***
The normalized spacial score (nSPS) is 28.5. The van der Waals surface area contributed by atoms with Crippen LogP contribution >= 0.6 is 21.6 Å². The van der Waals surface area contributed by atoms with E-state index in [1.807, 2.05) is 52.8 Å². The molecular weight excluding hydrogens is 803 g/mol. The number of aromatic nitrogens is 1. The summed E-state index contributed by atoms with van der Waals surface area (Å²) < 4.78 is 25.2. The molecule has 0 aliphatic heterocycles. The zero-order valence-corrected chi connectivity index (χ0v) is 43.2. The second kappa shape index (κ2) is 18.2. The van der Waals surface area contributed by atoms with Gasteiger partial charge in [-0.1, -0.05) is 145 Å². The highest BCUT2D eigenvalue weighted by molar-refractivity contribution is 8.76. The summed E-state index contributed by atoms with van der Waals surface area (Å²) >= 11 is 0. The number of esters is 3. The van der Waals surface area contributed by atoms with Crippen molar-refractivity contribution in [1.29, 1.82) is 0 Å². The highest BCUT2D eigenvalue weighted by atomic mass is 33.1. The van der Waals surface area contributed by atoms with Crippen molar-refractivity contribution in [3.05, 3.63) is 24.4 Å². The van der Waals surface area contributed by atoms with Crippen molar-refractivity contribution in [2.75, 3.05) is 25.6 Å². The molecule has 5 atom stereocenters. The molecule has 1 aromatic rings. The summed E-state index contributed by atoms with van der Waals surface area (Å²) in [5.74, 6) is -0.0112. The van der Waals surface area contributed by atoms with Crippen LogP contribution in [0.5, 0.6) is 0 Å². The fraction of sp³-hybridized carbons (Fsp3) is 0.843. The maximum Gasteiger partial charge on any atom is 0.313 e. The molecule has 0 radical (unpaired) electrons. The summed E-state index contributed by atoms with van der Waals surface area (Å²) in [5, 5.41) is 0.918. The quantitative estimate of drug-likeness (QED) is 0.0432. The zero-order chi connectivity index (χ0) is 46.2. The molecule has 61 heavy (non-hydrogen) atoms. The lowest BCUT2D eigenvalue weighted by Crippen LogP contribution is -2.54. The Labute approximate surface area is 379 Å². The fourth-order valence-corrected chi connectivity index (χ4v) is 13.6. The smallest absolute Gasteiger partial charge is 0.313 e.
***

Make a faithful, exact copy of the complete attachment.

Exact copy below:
The normalized spacial score (nSPS) is 28.5. The van der Waals surface area contributed by atoms with Crippen LogP contribution >= 0.6 is 21.6 Å². The van der Waals surface area contributed by atoms with E-state index in [1.807, 2.05) is 52.8 Å². The molecular weight excluding hydrogens is 803 g/mol. The number of aromatic nitrogens is 1. The summed E-state index contributed by atoms with van der Waals surface area (Å²) < 4.78 is 25.2. The molecule has 0 aliphatic heterocycles. The zero-order valence-corrected chi connectivity index (χ0v) is 43.2. The second kappa shape index (κ2) is 18.2. The van der Waals surface area contributed by atoms with Gasteiger partial charge in [-0.1, -0.05) is 145 Å². The highest BCUT2D eigenvalue weighted by molar-refractivity contribution is 8.76. The summed E-state index contributed by atoms with van der Waals surface area (Å²) >= 11 is 0. The number of esters is 3. The van der Waals surface area contributed by atoms with Crippen molar-refractivity contribution in [1.29, 1.82) is 0 Å². The highest BCUT2D eigenvalue weighted by atomic mass is 33.1. The van der Waals surface area contributed by atoms with Crippen molar-refractivity contribution in [3.05, 3.63) is 24.4 Å². The van der Waals surface area contributed by atoms with Crippen molar-refractivity contribution in [2.75, 3.05) is 25.6 Å². The molecule has 5 atom stereocenters. The molecule has 1 aromatic rings. The summed E-state index contributed by atoms with van der Waals surface area (Å²) in [5.74, 6) is -0.0112. The van der Waals surface area contributed by atoms with Crippen LogP contribution in [0.5, 0.6) is 0 Å². The fraction of sp³-hybridized carbons (Fsp3) is 0.843. The maximum Gasteiger partial charge on any atom is 0.313 e. The molecule has 0 radical (unpaired) electrons. The summed E-state index contributed by atoms with van der Waals surface area (Å²) in [5, 5.41) is 0.918. The quantitative estimate of drug-likeness (QED) is 0.0432. The zero-order chi connectivity index (χ0) is 46.2. The molecule has 61 heavy (non-hydrogen) atoms. The lowest BCUT2D eigenvalue weighted by Crippen LogP contribution is -2.54. The Labute approximate surface area is 379 Å². The fourth-order valence-corrected chi connectivity index (χ4v) is 13.6. The smallest absolute Gasteiger partial charge is 0.313 e.